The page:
Why You Should Have Strong Convictions

Some of you may remember the Emerging/Emergent church movement in America in the 1990s and 2000s. This movement, which continues but with less popularity today, sought to integrate elements of postmodernism with Christianity. The movement questioned the traditional ways of doing church and instead stressed humility, sincerity, and dialogue. Some Emerging/Emergent leaders went so far as to claim that Christians could never be totally certain about what the Bible says or means. Surety over the truth and even the saving gospel, they said, was a mark of unloving pride. Christians, therefore, should hold all their convictions with a loose and weak hand.

Based on our recent look at Romans 14:1-15:13, you might have gotten the impression that Paul thought similarly, that strong convictions are the enemy of true godliness and harmony in the church. But such is absolutely untrue. Paul presents his entire instruction from a stance of strong conviction (note especially Rom 14:14, 20); Paul commends the holding of strong convictions, even on Christian freedom issues (Rom 14:5); and Paul condemns those who proceed into any activity with doubt (Rom 14:23). Convictions, then, are not the problem. The problem is using good convictions to improperly judge others (Rom 14:1-12) or to tempt others to violate their own good convictions (Rom 14:13-23).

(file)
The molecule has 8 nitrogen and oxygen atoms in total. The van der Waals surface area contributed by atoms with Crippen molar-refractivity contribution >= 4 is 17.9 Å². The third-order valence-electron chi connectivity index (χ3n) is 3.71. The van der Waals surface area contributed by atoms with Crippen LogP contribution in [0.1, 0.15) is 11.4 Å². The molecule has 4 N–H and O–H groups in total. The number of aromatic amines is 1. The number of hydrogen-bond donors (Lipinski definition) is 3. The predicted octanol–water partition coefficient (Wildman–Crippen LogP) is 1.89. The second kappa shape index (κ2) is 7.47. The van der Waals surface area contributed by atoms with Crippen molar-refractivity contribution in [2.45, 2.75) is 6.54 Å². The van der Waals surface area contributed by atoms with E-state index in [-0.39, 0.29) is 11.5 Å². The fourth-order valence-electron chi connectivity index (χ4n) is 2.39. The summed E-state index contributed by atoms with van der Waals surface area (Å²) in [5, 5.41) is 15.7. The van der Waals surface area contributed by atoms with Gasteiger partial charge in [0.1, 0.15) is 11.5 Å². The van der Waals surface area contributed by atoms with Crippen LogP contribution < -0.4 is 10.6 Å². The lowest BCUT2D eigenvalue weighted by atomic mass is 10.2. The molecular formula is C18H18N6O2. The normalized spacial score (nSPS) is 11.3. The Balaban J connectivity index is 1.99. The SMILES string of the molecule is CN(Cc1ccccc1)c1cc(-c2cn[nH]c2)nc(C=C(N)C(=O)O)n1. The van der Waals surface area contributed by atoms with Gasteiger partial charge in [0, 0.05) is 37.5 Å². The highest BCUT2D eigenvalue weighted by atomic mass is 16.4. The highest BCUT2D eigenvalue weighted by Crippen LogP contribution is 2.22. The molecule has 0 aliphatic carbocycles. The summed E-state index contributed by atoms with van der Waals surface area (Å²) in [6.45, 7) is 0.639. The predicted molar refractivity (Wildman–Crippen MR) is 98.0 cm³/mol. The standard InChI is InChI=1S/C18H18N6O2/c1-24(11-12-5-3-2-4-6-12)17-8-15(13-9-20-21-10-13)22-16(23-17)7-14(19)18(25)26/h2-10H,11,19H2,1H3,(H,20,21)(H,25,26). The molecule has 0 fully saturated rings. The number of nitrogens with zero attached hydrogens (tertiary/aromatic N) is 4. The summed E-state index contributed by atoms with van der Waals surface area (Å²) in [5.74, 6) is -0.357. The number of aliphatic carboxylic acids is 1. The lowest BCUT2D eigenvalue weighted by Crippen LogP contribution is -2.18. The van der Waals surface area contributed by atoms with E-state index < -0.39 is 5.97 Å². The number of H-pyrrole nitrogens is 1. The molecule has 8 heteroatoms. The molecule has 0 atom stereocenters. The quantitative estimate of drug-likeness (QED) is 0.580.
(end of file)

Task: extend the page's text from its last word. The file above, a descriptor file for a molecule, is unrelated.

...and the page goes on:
As Christians, we need strong convictions in order to declare God’s truth as boldly as we ought (Eph 6:19; 2 Tim 1:7). We also need to develop strong convictions on the issues of life in order to navigate those issues as good slave-stewards of God (Rom 14:4). It will not do to approach issues like dating, entertainment, or education with, “I don’t know what would please my Lord.” You need to do your best to familiarize yourself both with what the Bible says and with what the situation in the world is so that you can confidently say, “I am pleasing my Lord in this” (Eph 5:10, 15-17). Just remember that, when you arrive at these good convictions, to keep these convictions under control. In contrast to the Emerging/Emergent perspective, your hand should not be weak but both strong and gentle.

Romans 14:22b-23 (NASB), Happy is he who does not condemn himself in what he approves. But he who doubts is condemned if he eats, because his eating is not from faith; and whatever is not from faith is sin.

Questions to Consider:
1. Where in your life do you still need to develop thought-out, godly convictions?
2. How can you discuss your good convictions with others without violating Rom 14:1-15:13?
3. What issues today pose as Christian freedom issues when they are actually Bible truth issues? Or what issues pose as Bible truth issues when they are actually Christian freedom issues?